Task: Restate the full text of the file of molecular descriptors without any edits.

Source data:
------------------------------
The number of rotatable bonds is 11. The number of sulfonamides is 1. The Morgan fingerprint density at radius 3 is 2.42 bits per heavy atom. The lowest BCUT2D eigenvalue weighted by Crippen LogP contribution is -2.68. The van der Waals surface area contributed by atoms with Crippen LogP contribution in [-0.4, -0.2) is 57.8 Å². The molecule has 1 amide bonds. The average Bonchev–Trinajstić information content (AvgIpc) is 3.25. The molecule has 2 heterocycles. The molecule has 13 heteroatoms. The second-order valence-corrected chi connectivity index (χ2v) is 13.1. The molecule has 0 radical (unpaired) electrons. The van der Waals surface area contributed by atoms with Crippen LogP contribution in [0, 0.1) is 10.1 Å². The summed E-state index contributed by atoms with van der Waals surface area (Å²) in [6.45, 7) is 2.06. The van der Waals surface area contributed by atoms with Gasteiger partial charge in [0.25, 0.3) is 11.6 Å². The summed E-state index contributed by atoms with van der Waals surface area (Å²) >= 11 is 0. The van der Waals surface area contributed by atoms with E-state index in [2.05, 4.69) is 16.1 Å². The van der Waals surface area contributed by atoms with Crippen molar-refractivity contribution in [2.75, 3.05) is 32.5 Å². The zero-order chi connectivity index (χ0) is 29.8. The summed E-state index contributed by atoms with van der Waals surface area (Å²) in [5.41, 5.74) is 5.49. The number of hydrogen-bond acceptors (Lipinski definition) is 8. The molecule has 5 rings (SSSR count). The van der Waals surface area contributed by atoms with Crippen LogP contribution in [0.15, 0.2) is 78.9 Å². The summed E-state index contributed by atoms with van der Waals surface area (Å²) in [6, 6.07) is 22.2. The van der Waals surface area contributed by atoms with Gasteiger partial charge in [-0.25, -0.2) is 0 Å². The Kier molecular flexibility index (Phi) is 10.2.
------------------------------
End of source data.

The number of rotatable bonds is 11. The number of sulfonamides is 1. The Morgan fingerprint density at radius 3 is 2.42 bits per heavy atom. The lowest BCUT2D eigenvalue weighted by Crippen LogP contribution is -2.68. The van der Waals surface area contributed by atoms with Crippen LogP contribution in [-0.4, -0.2) is 57.8 Å². The molecule has 1 amide bonds. The average Bonchev–Trinajstić information content (AvgIpc) is 3.25. The molecule has 2 heterocycles. The molecule has 13 heteroatoms. The second-order valence-corrected chi connectivity index (χ2v) is 13.1. The molecule has 0 radical (unpaired) electrons. The van der Waals surface area contributed by atoms with Crippen LogP contribution in [0, 0.1) is 10.1 Å². The summed E-state index contributed by atoms with van der Waals surface area (Å²) in [6.45, 7) is 2.06. The van der Waals surface area contributed by atoms with Gasteiger partial charge in [0.25, 0.3) is 11.6 Å². The summed E-state index contributed by atoms with van der Waals surface area (Å²) >= 11 is 0. The van der Waals surface area contributed by atoms with E-state index in [2.05, 4.69) is 16.1 Å². The van der Waals surface area contributed by atoms with Crippen molar-refractivity contribution in [2.75, 3.05) is 32.5 Å². The zero-order chi connectivity index (χ0) is 29.8. The summed E-state index contributed by atoms with van der Waals surface area (Å²) in [5.41, 5.74) is 5.49. The number of hydrogen-bond acceptors (Lipinski definition) is 8. The molecule has 5 rings (SSSR count). The van der Waals surface area contributed by atoms with Crippen LogP contribution in [0.15, 0.2) is 78.9 Å². The summed E-state index contributed by atoms with van der Waals surface area (Å²) in [6, 6.07) is 22.2. The van der Waals surface area contributed by atoms with Gasteiger partial charge in [-0.25, -0.2) is 0 Å². The Kier molecular flexibility index (Phi) is 10.2.